Date of Award
Chemistry and Biochemistry
John A. Huffman, Ph.D.
Bioaerosol, Characterization, Fluorescence Threshold, Fluorescent Particles, UV-LIF, WIBS
Atmospheric particles of biological origin, also referred to as bioaerosols or primary biological aerosol particles (PBAP), are important to various human health and environmental systems. There has been a recent steep increase in the frequency of published studies utilizing commercial instrumentation based on ultraviolet laser/light-induced fluorescence (UV-LIF), such as the WIBS (wideband integrated bioaerosol sensor), for bioaerosol detection both outdoors and in the built environment. Significant work over several decades supported the development of these technologies, but efforts to systematically characterize the operation of new commercial sensors has remained lacking. Specifically, there are gaps in the understanding of how different classes of biological and non-biological particles can influence the detection ability of LIF-instrumentation.
In Chapter 2 we present the most comprehensive laboratory study of UV-LIF instrumentation ever reported, using 69 types of aerosol materials, including a representative list of pollen, fungal spores, and bacteria as well as the most important groups of non-biological materials reported to exhibit interfering fluorescent properties. Broad separation can be seen between biological and non-biological particles using the 5 data parameters delivered from the instrument. We highlight the importance that particle size plays on observed fluorescence properties and thus in the classification of particles. We also discuss several particle analysis strategies, including the use of different fluorescence thresholds. We conclude that raising the standard fluorescence baseline threshold can significantly reduce interference from mineral dust and other non-biological aerosols while contributing little to the reduction in signal from biological particles.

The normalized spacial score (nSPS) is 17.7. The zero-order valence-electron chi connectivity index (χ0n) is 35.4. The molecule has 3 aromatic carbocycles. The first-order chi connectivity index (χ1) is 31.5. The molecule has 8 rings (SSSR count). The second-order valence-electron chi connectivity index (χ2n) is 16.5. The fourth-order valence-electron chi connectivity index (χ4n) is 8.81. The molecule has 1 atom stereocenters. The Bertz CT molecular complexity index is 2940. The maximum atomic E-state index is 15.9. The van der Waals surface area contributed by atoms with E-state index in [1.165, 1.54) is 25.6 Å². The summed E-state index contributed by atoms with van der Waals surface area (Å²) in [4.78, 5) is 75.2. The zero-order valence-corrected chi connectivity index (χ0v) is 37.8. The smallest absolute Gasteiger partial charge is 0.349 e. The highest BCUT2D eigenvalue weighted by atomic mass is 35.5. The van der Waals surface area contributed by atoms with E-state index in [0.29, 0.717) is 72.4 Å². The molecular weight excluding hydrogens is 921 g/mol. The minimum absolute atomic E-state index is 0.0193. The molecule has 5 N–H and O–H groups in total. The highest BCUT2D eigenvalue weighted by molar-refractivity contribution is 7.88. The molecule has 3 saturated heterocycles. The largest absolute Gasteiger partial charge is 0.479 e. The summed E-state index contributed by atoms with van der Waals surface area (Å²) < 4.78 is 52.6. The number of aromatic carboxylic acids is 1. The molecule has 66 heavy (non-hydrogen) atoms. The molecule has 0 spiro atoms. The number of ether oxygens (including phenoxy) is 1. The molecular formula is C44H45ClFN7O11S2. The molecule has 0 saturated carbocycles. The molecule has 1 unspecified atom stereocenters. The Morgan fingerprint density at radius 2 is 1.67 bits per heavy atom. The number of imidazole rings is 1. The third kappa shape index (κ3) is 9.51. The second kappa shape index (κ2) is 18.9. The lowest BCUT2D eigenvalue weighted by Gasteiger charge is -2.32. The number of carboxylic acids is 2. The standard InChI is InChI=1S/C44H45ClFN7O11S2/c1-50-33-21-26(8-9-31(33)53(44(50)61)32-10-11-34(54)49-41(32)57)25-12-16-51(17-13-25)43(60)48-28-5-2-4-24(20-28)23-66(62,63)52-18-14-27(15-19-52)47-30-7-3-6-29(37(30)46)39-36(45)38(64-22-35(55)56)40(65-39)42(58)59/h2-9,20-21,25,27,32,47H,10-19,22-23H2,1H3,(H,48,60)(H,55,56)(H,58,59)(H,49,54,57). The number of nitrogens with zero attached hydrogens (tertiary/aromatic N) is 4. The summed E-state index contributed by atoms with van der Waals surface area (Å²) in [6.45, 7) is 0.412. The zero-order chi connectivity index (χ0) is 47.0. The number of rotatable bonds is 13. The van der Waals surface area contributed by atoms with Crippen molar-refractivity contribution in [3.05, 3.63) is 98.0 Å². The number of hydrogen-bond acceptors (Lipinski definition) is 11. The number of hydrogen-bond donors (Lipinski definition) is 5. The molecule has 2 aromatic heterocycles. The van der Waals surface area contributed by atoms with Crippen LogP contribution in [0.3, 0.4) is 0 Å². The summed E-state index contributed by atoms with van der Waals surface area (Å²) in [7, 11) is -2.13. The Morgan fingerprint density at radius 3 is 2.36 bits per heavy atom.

Preliminary work on a follow-up study (Chapter 3) utilized clustering techniques available in standard analysis software to investigate a method for improved discrimination between particle materials. This laboratory study focused on the separation of biological and interfering materials using an unsupervised method known as hierarchical agglomerative clustering (HAC). Previous studies have primarily focused on the separation (1) between standard particles types and (2) between particle types within ambient data sets. Little work has been done to understand the clustering process applied to controlled laboratory data or looking at the grouping efficiency of data preparation scenarios for biological and non-biological materials. Clustering results were optimized by inputting data in logarithmically-spaced bins and fluorescence intensity was not normalized to particle size, as had been done in previously published work. The clustering algorithm (Trial 1) successfully separated particles of Aspergillus niger (fungal spores) and diesel soot, which is a known interfering material due to its similar fluorescence characteristics as biological particles. Aspergillus niger and California sand, which was used as a surrogate for commonly observed, weakly fluorescent soil dust, showed relatively poor separation, which may have occurred as a result of the significant number of nonfluorescent particles involved in the analysis. The information gained from this study can help train data sets for supervised clustering methods with the hopes of better discrimination between particle materials.
Both studies were designed to propose analysis strategies that may be useful to the broader community of UV-LIF instrumentation users in order to promote deeper discussions about how best to continue improving UV-LIF instrumentation and analysis strategies.
Savage, Nicole Justine, "Improved Characterization and Analysis Strategies for UV-LIF Bioaerosol Instrumentation: Lab and Field Application" (2017). Electronic Theses and Dissertations. 1346.
Received from ProQuest
Nicole Justine Savage
Chemistry, Environmental science, Atmospheric sciences
Available for download on Friday, September 21, 2018